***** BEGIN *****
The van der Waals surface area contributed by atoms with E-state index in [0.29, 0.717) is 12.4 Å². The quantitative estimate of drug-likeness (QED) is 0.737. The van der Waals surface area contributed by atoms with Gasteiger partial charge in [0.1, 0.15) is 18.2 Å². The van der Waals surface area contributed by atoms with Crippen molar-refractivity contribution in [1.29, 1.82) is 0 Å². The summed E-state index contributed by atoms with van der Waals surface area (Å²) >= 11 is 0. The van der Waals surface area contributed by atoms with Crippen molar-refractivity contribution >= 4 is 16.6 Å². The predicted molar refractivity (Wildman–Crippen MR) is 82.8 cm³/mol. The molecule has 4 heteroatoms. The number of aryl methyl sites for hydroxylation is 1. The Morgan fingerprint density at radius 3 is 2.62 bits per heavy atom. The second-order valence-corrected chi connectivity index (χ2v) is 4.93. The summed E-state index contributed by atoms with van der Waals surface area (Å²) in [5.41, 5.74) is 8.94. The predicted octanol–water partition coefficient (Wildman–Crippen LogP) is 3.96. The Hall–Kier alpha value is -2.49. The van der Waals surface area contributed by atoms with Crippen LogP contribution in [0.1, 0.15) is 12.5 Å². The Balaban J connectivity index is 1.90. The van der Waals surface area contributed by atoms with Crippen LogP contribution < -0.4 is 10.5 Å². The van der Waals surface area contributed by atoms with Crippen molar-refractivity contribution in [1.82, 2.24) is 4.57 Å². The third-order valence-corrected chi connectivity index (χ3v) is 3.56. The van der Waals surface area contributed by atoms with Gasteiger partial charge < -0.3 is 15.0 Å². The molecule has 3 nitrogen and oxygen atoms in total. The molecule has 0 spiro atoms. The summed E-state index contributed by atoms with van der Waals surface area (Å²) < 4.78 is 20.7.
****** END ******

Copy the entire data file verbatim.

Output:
The van der Waals surface area contributed by atoms with E-state index in [0.29, 0.717) is 12.4 Å². The quantitative estimate of drug-likeness (QED) is 0.737. The van der Waals surface area contributed by atoms with Gasteiger partial charge in [0.1, 0.15) is 18.2 Å². The van der Waals surface area contributed by atoms with Crippen molar-refractivity contribution in [1.29, 1.82) is 0 Å². The summed E-state index contributed by atoms with van der Waals surface area (Å²) >= 11 is 0. The van der Waals surface area contributed by atoms with Crippen molar-refractivity contribution >= 4 is 16.6 Å². The predicted molar refractivity (Wildman–Crippen MR) is 82.8 cm³/mol. The molecule has 4 heteroatoms. The number of aryl methyl sites for hydroxylation is 1. The Morgan fingerprint density at radius 3 is 2.62 bits per heavy atom. The second-order valence-corrected chi connectivity index (χ2v) is 4.93. The summed E-state index contributed by atoms with van der Waals surface area (Å²) in [5.41, 5.74) is 8.94. The predicted octanol–water partition coefficient (Wildman–Crippen LogP) is 3.96. The Hall–Kier alpha value is -2.49. The van der Waals surface area contributed by atoms with Crippen LogP contribution in [0.1, 0.15) is 12.5 Å². The Balaban J connectivity index is 1.90. The van der Waals surface area contributed by atoms with Crippen LogP contribution < -0.4 is 10.5 Å². The van der Waals surface area contributed by atoms with Crippen molar-refractivity contribution in [1.82, 2.24) is 4.57 Å². The third-order valence-corrected chi connectivity index (χ3v) is 3.56. The van der Waals surface area contributed by atoms with Gasteiger partial charge < -0.3 is 15.0 Å². The molecule has 3 nitrogen and oxygen atoms in total. The molecule has 0 spiro atoms. The summed E-state index contributed by atoms with van der Waals surface area (Å²) < 4.78 is 20.7.